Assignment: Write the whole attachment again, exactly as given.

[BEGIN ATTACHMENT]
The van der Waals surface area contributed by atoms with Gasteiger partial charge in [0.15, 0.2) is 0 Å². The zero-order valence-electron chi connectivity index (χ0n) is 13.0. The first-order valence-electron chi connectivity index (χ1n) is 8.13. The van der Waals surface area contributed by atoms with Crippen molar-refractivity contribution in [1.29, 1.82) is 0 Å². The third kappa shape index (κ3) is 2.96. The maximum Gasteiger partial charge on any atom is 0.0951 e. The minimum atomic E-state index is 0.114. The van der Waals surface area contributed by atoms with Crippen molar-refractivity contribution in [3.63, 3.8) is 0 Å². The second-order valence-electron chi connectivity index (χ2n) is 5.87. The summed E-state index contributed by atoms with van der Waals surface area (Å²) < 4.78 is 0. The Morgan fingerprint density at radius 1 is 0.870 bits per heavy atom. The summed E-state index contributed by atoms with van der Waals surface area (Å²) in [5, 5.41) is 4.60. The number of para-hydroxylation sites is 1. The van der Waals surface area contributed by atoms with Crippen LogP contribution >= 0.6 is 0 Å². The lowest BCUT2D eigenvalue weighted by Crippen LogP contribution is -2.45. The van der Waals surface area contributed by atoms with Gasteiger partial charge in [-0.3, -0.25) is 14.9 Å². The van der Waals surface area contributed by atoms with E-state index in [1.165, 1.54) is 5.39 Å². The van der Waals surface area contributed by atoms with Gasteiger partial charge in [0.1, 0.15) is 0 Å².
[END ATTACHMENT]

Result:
The van der Waals surface area contributed by atoms with Gasteiger partial charge in [0.15, 0.2) is 0 Å². The zero-order valence-electron chi connectivity index (χ0n) is 13.0. The first-order valence-electron chi connectivity index (χ1n) is 8.13. The van der Waals surface area contributed by atoms with Crippen molar-refractivity contribution in [1.29, 1.82) is 0 Å². The third kappa shape index (κ3) is 2.96. The maximum Gasteiger partial charge on any atom is 0.0951 e. The minimum atomic E-state index is 0.114. The van der Waals surface area contributed by atoms with Crippen molar-refractivity contribution in [3.63, 3.8) is 0 Å². The second-order valence-electron chi connectivity index (χ2n) is 5.87. The summed E-state index contributed by atoms with van der Waals surface area (Å²) < 4.78 is 0. The Morgan fingerprint density at radius 1 is 0.870 bits per heavy atom. The summed E-state index contributed by atoms with van der Waals surface area (Å²) in [5, 5.41) is 4.60. The number of para-hydroxylation sites is 1. The van der Waals surface area contributed by atoms with Crippen LogP contribution >= 0.6 is 0 Å². The lowest BCUT2D eigenvalue weighted by Crippen LogP contribution is -2.45. The van der Waals surface area contributed by atoms with Gasteiger partial charge in [-0.3, -0.25) is 14.9 Å². The van der Waals surface area contributed by atoms with E-state index in [1.165, 1.54) is 5.39 Å². The van der Waals surface area contributed by atoms with Gasteiger partial charge in [0.1, 0.15) is 0 Å².